The short run is when prices don't change at all. If we were stuck in the short run, then prices wouldn't be changing at all which clearly isn't the case. "Stickiness" is a gradient, and so is the "short-run" vs. "the long run". The short run and the long run are both interacting with one another at the same time.

The point I was responding to her regarded monetary policy and the long run, and the point I made was that the Fed cannot impact "long-run" growth because beyond the NAIRU rising AD just leads to higher inflation, but doesn't increase output.

The short run is when prices and wages are sticky. The long run is when prices and wages are perfectly flexible. The reason you can cite some sort of gradient -- which I buy, and which also undermines your dumb, neoclassical textbook argument -- is because the concepts are merely theoretical nonsense. Prices and wages are not flexible, and therefore we aren't in the long run. Your insinuation that prices don't change in the short run is patently absurd, as that suggests a constant level of inflation in the short run. Prices and wages do not adjust DOWNWARD -- which is the case right now.


God, read a textbook, man.

Wow...you're really full of yourself. Mental masturbation at its finest.
TryingToBeOpenMinded
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10/8/2014 3:25:43 PM
Posted: 2 years ago
At 10/4/2014 3:54:54 PM, MonetaryOffset wrote:
A pretty good jobs report came out yesterday, along with some expected upward revisions in the last two month's numbers. Normally I would say this doesn't look good for the Doves on the Fed, but real-wage growth has been flat. The pent-up-wage-deflation narrative only goes so far, especially after a paper from Goldman's Jan Hatzius.

http://online.wsj.com...

I'm personally split: I'm inclined to think that a dovish stance is the best policy move going forward, if only because NGDP, which I view as the single best indicator, still lags pre-recession levels, which should be reflective of slack in the economy barring the fulfillment of Larry Summer's secular-stagnation narrative. But, with U3 down to 5.9 percent the LFPR still far below pre-recession levels, I'm at a stage where I'm ready to throw in the towel and accept that those people will not re-enter the labor force. If they do, God help us.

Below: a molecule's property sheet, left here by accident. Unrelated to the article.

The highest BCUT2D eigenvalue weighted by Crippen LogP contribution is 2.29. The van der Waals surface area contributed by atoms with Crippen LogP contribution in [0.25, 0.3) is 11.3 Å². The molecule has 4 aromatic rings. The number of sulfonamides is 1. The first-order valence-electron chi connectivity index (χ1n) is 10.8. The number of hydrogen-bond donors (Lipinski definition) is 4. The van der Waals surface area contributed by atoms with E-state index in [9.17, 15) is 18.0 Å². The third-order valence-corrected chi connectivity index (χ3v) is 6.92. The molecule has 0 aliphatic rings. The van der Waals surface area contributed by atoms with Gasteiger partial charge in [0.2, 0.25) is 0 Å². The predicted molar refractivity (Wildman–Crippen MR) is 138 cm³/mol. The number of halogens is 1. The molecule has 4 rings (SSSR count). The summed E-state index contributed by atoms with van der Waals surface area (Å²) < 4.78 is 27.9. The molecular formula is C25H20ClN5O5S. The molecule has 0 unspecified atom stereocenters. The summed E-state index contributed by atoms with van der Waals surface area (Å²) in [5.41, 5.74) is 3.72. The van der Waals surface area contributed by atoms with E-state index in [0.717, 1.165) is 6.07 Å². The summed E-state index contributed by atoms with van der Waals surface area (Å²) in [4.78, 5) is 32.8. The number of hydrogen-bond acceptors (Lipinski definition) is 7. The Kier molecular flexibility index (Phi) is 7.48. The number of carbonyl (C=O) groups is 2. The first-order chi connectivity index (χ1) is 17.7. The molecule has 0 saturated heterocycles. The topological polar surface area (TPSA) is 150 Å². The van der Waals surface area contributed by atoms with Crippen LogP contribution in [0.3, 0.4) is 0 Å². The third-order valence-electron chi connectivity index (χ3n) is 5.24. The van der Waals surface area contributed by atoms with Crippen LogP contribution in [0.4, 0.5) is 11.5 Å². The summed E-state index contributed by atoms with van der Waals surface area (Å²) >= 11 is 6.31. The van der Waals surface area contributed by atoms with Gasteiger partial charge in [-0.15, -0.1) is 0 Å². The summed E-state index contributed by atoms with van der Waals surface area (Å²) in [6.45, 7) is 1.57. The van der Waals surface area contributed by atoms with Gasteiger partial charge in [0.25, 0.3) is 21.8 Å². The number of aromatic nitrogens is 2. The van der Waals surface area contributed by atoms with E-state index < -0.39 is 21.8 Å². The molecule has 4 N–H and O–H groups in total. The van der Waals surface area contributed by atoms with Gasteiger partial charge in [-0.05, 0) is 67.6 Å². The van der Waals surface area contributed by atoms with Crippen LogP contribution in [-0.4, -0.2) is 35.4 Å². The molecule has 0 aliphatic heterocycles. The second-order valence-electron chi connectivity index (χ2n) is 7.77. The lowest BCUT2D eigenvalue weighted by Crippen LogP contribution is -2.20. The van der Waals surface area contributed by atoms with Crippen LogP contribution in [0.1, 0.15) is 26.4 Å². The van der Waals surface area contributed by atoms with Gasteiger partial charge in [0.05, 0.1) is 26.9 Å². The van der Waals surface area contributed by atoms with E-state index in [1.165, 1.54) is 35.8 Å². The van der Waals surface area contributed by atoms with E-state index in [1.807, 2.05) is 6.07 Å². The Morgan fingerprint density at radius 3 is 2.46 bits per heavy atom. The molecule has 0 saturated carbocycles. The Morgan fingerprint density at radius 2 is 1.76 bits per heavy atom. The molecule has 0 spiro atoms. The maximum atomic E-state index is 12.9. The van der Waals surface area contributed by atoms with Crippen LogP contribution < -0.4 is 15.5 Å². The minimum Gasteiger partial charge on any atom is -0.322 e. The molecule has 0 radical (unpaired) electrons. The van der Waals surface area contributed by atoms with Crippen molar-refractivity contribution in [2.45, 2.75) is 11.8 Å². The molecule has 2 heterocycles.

Any thoughts?

I don't think economists (or maybe they do and I don't know about it) and laypeople realize that it's really hard for people to switch jobs in a different industry. It's near impossible.

A huge cause of this recent downturn was the implosion of the real estate industry. There are architects, general contractors, mortgage brokers, real estate brokers, etc. were all out of a job. Given the fact that there is a 2 year turnaround time in construction (both a vertical demand and supply curve), real estate is especially susceptible to supply/demand imbalances. When there isn't enough real estate, prices skyrocket. When there is enough, prices plummet.

In this recent downturn, there simply was a huge oversupply of real estate. I've gone to Florida recently and in one town, there was 3,000 units for sale. I couldn't believe it until I saw it. That's 3,000 units in a small town! Some units just sit there for years. It's going to take a long time for demand to increase enough to absorb that. Specifically, the demand driver here would be population growth and people looking for 2nd homes.

In the Philly area where I am based, I personally know a lot of real estate people still jobless or not really in the best job suited for their education/experience. I guess these guys can move industries. Some do. But, it's mentally hard to move industries when you spent the last 20 years doing it. It's understandable that they get stubborn and try to wait it out.

Obama tried to tackle this problem by creating jobs . First, the amount of money he pumped into the economy was a fraction of the amount he really wanted. And, even the amount of money he wanted probably still wouldn't have been sufficient to make a substantial difference.

Second and most importantly, just because there are more jobs making roads and parks, that doesn't mean all those unemployed people in real estate will move into those jobs. Rather, the workers in roads and parks will only get busier and possibly young men will move into the industry. The main problem isn't addressed. The fact that all these older real estate people are still out of a job.

What can we do? I don't think we can do anything. These older guys in real estate will have to wait until population grows enough so housing demand becomes to get in line with supply again. Maybe another 5 years?